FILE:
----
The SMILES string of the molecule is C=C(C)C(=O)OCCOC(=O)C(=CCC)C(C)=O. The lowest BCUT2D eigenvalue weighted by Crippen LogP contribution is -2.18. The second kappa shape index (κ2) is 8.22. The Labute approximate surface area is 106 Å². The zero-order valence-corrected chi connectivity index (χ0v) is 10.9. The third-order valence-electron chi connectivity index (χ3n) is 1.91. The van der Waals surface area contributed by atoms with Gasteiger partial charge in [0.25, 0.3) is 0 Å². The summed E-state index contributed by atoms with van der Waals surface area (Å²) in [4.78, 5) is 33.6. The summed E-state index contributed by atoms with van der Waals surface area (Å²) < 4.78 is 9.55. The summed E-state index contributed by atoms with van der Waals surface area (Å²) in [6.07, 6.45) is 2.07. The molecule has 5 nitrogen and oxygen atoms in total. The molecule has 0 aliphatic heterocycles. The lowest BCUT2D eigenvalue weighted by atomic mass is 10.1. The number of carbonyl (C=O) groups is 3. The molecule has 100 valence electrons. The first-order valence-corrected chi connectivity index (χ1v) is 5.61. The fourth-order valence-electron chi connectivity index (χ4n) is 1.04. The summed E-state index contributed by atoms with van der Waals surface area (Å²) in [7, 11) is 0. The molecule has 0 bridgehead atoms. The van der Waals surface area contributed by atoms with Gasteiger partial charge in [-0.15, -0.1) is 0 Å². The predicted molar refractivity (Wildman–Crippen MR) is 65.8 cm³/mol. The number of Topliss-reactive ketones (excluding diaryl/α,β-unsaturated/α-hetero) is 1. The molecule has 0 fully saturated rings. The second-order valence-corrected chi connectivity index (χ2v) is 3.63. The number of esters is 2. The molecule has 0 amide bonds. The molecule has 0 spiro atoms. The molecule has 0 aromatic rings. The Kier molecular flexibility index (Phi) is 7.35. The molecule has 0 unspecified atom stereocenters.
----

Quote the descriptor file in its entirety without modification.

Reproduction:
The SMILES string of the molecule is C=C(C)C(=O)OCCOC(=O)C(=CCC)C(C)=O. The lowest BCUT2D eigenvalue weighted by Crippen LogP contribution is -2.18. The second kappa shape index (κ2) is 8.22. The Labute approximate surface area is 106 Å². The zero-order valence-corrected chi connectivity index (χ0v) is 10.9. The third-order valence-electron chi connectivity index (χ3n) is 1.91. The van der Waals surface area contributed by atoms with Gasteiger partial charge in [0.25, 0.3) is 0 Å². The summed E-state index contributed by atoms with van der Waals surface area (Å²) in [4.78, 5) is 33.6. The summed E-state index contributed by atoms with van der Waals surface area (Å²) < 4.78 is 9.55. The summed E-state index contributed by atoms with van der Waals surface area (Å²) in [6.07, 6.45) is 2.07. The molecule has 5 nitrogen and oxygen atoms in total. The molecule has 0 aliphatic heterocycles. The lowest BCUT2D eigenvalue weighted by atomic mass is 10.1. The number of carbonyl (C=O) groups is 3. The molecule has 100 valence electrons. The first-order valence-corrected chi connectivity index (χ1v) is 5.61. The fourth-order valence-electron chi connectivity index (χ4n) is 1.04. The summed E-state index contributed by atoms with van der Waals surface area (Å²) in [7, 11) is 0. The molecule has 0 bridgehead atoms. The van der Waals surface area contributed by atoms with Gasteiger partial charge in [-0.15, -0.1) is 0 Å². The predicted molar refractivity (Wildman–Crippen MR) is 65.8 cm³/mol. The number of Topliss-reactive ketones (excluding diaryl/α,β-unsaturated/α-hetero) is 1. The molecule has 0 fully saturated rings. The second-order valence-corrected chi connectivity index (χ2v) is 3.63. The number of esters is 2. The molecule has 0 amide bonds. The molecule has 0 spiro atoms. The molecule has 0 aromatic rings. The Kier molecular flexibility index (Phi) is 7.35. The molecule has 0 unspecified atom stereocenters.